- file:// protocol loads not permitted (see the file:// process below)
- No privileges to load and execute new processes
- No access to dangerous APIs & syscalls which could compromise system integrity
- Mediated access to system resources
File (File://) Content Process
Firefox is separates pages loaded from “file://” page loads in order to support more tightly restricting read access from regular web content processes. Since file:// page loads are forbidden from web content, this allows Firefox to prevents regular web content processes from accessing the local filesystem directly.
Note that the reverse is not forbidden: content loaded from file:// is permitted to load remote web content.
Todo. Not sandboxed currently Only present on windows, but will likely be added to OSx and linux with Web Render. Implemented in bug 1347710 but waiting on VR process work.
This is similar to the web content process, except that the content that is run here is the background pages of Web Extensions. The sandbox restrictions are the same as for Web Content, but there are many more APIs exposed to this process, to allow for Web Extensions to function.
Privileged Content Process
about:newtab is loaded in a separate content process.
Remote Data Decoder (RDD)
Several media decoders are in their own process. Initially for AV1, eventually for other things. This process has a strict sandbox, probably similar to GMP - see bug 1498624 for details.
A process is planned that runs VR services, and planned (in bug 1430043) to sandbox this process.
Plugin Content Process
These processes are instances of plugin-container.exe
Flash Sandboxing (Windows 64-bit & OSX)
Firefox runs Flash content in a separate process (plugin-container.exe) for stability and security reasons. Firefox 64-bit on Window (since Firefox 41) and OSX (since Firefox 62) both employ a sandbox to mitigate the risk of malicious flash content. At a high level this sandbox aims to limit access to the file system and other system privileges. For further detail see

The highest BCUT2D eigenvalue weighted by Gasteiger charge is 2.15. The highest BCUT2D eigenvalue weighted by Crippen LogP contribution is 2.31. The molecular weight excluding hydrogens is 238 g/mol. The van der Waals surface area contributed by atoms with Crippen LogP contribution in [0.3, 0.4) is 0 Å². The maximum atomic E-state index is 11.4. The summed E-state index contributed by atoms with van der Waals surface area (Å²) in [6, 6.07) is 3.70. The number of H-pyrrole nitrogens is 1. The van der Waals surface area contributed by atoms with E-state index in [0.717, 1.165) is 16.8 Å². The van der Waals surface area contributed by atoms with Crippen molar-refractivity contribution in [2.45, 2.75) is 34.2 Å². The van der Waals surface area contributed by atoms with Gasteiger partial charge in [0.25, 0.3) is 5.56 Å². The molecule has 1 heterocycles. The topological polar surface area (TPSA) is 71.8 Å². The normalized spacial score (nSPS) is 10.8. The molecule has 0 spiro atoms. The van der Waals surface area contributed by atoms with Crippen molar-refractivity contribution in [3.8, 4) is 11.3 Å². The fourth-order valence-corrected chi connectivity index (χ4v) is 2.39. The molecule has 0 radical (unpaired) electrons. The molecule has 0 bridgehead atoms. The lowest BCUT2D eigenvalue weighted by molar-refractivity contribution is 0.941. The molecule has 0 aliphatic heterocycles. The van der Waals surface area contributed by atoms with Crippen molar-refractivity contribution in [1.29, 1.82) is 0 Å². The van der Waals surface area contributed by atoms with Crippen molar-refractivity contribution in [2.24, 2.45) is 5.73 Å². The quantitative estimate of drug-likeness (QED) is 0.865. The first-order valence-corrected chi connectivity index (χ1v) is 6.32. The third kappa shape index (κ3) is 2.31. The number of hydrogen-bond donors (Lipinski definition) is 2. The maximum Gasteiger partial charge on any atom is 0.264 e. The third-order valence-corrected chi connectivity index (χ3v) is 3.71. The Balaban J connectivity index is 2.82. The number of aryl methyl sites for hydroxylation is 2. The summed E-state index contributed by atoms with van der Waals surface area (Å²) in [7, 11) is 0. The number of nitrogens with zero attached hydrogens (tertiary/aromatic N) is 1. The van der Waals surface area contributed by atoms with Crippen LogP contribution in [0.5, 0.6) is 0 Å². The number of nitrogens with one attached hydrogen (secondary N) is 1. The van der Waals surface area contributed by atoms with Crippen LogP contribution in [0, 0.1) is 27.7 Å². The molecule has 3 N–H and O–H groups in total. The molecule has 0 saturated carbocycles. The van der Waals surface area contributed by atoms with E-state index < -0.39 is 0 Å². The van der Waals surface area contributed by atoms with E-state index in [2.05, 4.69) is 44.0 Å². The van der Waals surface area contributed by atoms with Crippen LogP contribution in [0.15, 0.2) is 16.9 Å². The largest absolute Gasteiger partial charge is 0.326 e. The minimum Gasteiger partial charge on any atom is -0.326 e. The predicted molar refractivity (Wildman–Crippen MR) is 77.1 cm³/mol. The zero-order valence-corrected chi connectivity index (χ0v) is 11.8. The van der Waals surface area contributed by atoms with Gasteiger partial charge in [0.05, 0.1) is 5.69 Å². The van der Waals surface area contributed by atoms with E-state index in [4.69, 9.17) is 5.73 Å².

- Windows: Security/Sandbox#64-bit_Plugin and Firefox/win64
- OSX: Security/Sandbox#NPAPI_Flash_Process
GMP process (Widevine, Primetime, OpenH264)
Firefox includes a sandbox to isolate third-party binaries used for media playback (known as "Content Decryption Modules" or CDMs). This process only exists while DRM enabled content is loaded.
Media plugins differ from content in some important ways:
- The processing they do is relatively self-contained, so sandboxing policies can be much more restrictive.
- Sandboxing to protect the user’s privacy was an integral part of the media plugin feature from when it was first announced; as a result design decisions have generally been made with sandboxing in mind.
- Sandboxing is not optional; if we can’t support an effective sandbox on a given OS version then we don’t support GMP on that OS version.
- For CDMs, the plugin file itself is considered untrusted, not just its input. This means that sandboxing must be started before the plugin is processed by the system’s module loader (e.g., before dlopen() is called).
Our GMP sandbox allows a very specific set of privileges. For example, on Linux only the following is allowed (Windows is less specific but similarly restrictive):
- Reading/writing from/to file descriptors the process has
- Sending/receiving file descriptors to/from the parent process
- Managing the process’s own threads, including creating new threads
- Reading the current time and setting timers
- Notable features which are blocked by the GMP sandbox include:
- Any filesystem access other than as above (e.g., opening files, creating/deleting files, accessing named Unix-domain sockets or similar)
- Any direct network access
- Any direct interaction with other processes, other than the IPC channel established by the parent (e.g., signals or debugging/tracing)
- Creating new processes
- Any system calls not necessary for a media plugin’s normal operation (Linux specific)
Ideally, we aim to restrict the interface that could yield PII (e.g., MAC addresses or other hardware identifiers) should be disallowed, but this hasn’t yet been audited.